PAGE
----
security settings for a particular user or group. For example, suppose you want to give a
particular group Full Control to a shared folder without the special permission of Take
Ownership. How can you do it? The answer is through advanced permissions.
You can easily set advanced permissions for any desired file or folder and apply those
advanced permissions to a desired user group. Exercise 9-6 shows you how to configure
advanced settings, but first I want to explain the issue of inheritance. By default, objects in
Windows XP Professional, as well as Windows 2000, inherit the properties of the parent
object. For example, let's say that a particular folder called Docs resides in a shared folder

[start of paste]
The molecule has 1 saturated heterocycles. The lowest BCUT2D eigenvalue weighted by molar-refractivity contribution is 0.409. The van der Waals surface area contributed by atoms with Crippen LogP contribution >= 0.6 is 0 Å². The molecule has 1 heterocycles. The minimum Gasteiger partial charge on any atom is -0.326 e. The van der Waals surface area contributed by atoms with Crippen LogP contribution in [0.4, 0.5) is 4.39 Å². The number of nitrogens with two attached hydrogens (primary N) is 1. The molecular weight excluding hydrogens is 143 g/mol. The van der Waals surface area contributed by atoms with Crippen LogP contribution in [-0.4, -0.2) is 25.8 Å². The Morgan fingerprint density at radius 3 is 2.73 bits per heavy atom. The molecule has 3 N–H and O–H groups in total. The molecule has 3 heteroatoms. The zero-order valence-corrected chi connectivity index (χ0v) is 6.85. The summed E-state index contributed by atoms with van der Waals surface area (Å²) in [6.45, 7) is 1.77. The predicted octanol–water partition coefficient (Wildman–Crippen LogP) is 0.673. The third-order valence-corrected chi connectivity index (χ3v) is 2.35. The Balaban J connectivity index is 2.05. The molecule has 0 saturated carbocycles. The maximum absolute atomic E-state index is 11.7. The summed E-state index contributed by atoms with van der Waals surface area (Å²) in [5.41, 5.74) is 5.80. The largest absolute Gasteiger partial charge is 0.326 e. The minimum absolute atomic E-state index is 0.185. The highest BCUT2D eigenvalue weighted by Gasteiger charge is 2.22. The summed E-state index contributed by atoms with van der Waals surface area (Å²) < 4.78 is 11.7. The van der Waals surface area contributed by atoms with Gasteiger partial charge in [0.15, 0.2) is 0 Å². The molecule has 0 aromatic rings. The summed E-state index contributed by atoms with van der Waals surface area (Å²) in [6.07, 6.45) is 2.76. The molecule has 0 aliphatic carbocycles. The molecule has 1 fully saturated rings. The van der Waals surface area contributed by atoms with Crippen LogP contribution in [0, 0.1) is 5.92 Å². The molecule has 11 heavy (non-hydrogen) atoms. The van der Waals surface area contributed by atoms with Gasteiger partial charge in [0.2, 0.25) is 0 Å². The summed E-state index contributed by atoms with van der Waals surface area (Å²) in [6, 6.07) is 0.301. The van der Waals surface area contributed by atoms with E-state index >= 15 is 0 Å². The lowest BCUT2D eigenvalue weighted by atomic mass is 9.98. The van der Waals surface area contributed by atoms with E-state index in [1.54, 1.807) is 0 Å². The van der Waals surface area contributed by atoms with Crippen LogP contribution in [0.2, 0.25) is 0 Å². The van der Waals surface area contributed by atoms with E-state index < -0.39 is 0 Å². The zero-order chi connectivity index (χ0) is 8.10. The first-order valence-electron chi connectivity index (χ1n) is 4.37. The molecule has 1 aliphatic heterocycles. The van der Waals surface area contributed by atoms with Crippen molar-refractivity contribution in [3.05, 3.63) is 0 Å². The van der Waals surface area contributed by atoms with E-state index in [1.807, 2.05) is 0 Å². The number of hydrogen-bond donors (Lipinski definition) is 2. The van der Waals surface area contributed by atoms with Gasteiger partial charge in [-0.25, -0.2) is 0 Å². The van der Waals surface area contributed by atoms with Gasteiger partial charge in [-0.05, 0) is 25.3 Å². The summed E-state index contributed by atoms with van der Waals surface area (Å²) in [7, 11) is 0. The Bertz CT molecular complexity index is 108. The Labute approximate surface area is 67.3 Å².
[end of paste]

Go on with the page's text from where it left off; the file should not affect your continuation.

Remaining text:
called Company. By default, the properties and permissions of Company are enforced on the
Docs folder as well. This inheritance behavior keeps administrators from having to configure
folder after folder. Instead, you configure the top-level folder, and all subfolders inherit those
settings. As you can guess, this is a great time-saving feature. However, there may be times
when you need to override this feature, and you can do so with the advanced security settings.
See Exercise 9-6 for a walkthrough.
Exercise 9-6: Configuring Advanced Permissions
To configure advanced permissions, follow these steps:
1. Log on as an administrator.
2. Right-click the desired file or folder and click Properties. Click the Security tab.
3. Choose the desired user or group from the provided list and click the Advanced
button.